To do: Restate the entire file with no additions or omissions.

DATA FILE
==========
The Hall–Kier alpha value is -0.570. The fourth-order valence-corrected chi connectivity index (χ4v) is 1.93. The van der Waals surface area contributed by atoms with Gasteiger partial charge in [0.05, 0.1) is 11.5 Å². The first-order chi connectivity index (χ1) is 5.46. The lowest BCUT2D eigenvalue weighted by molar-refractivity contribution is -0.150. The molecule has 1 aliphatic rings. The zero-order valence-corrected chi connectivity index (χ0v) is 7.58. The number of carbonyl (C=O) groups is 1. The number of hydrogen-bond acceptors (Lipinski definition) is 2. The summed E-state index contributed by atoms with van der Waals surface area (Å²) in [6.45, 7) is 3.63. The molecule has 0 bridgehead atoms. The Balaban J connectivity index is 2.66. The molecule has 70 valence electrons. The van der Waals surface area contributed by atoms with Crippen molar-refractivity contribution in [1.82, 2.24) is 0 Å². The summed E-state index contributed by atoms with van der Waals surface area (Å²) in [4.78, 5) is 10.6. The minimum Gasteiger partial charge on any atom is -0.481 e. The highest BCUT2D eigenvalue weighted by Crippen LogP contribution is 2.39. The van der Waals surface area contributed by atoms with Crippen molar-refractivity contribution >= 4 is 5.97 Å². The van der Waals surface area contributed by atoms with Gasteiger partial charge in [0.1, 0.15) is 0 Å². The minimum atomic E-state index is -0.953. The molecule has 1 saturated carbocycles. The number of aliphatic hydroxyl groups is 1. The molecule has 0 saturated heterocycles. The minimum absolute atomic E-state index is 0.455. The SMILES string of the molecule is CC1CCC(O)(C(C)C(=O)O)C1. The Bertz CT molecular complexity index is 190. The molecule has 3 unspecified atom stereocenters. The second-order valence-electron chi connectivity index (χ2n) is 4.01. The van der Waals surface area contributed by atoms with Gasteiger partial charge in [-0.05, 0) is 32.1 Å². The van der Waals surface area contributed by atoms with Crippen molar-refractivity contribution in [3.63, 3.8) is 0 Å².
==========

The Hall–Kier alpha value is -0.570. The fourth-order valence-corrected chi connectivity index (χ4v) is 1.93. The van der Waals surface area contributed by atoms with Gasteiger partial charge in [0.05, 0.1) is 11.5 Å². The first-order chi connectivity index (χ1) is 5.46. The lowest BCUT2D eigenvalue weighted by molar-refractivity contribution is -0.150. The molecule has 1 aliphatic rings. The zero-order valence-corrected chi connectivity index (χ0v) is 7.58. The number of carbonyl (C=O) groups is 1. The number of hydrogen-bond acceptors (Lipinski definition) is 2. The summed E-state index contributed by atoms with van der Waals surface area (Å²) in [6.45, 7) is 3.63. The molecule has 0 bridgehead atoms. The Balaban J connectivity index is 2.66. The molecule has 70 valence electrons. The van der Waals surface area contributed by atoms with Crippen molar-refractivity contribution in [1.82, 2.24) is 0 Å². The summed E-state index contributed by atoms with van der Waals surface area (Å²) in [4.78, 5) is 10.6. The minimum Gasteiger partial charge on any atom is -0.481 e. The highest BCUT2D eigenvalue weighted by Crippen LogP contribution is 2.39. The van der Waals surface area contributed by atoms with Crippen molar-refractivity contribution >= 4 is 5.97 Å². The van der Waals surface area contributed by atoms with Gasteiger partial charge in [0.1, 0.15) is 0 Å². The minimum atomic E-state index is -0.953. The molecule has 1 saturated carbocycles. The number of aliphatic hydroxyl groups is 1. The molecule has 0 saturated heterocycles. The minimum absolute atomic E-state index is 0.455. The SMILES string of the molecule is CC1CCC(O)(C(C)C(=O)O)C1. The Bertz CT molecular complexity index is 190. The molecule has 3 unspecified atom stereocenters. The second-order valence-electron chi connectivity index (χ2n) is 4.01. The van der Waals surface area contributed by atoms with Gasteiger partial charge in [-0.05, 0) is 32.1 Å². The van der Waals surface area contributed by atoms with Crippen molar-refractivity contribution in [3.63, 3.8) is 0 Å².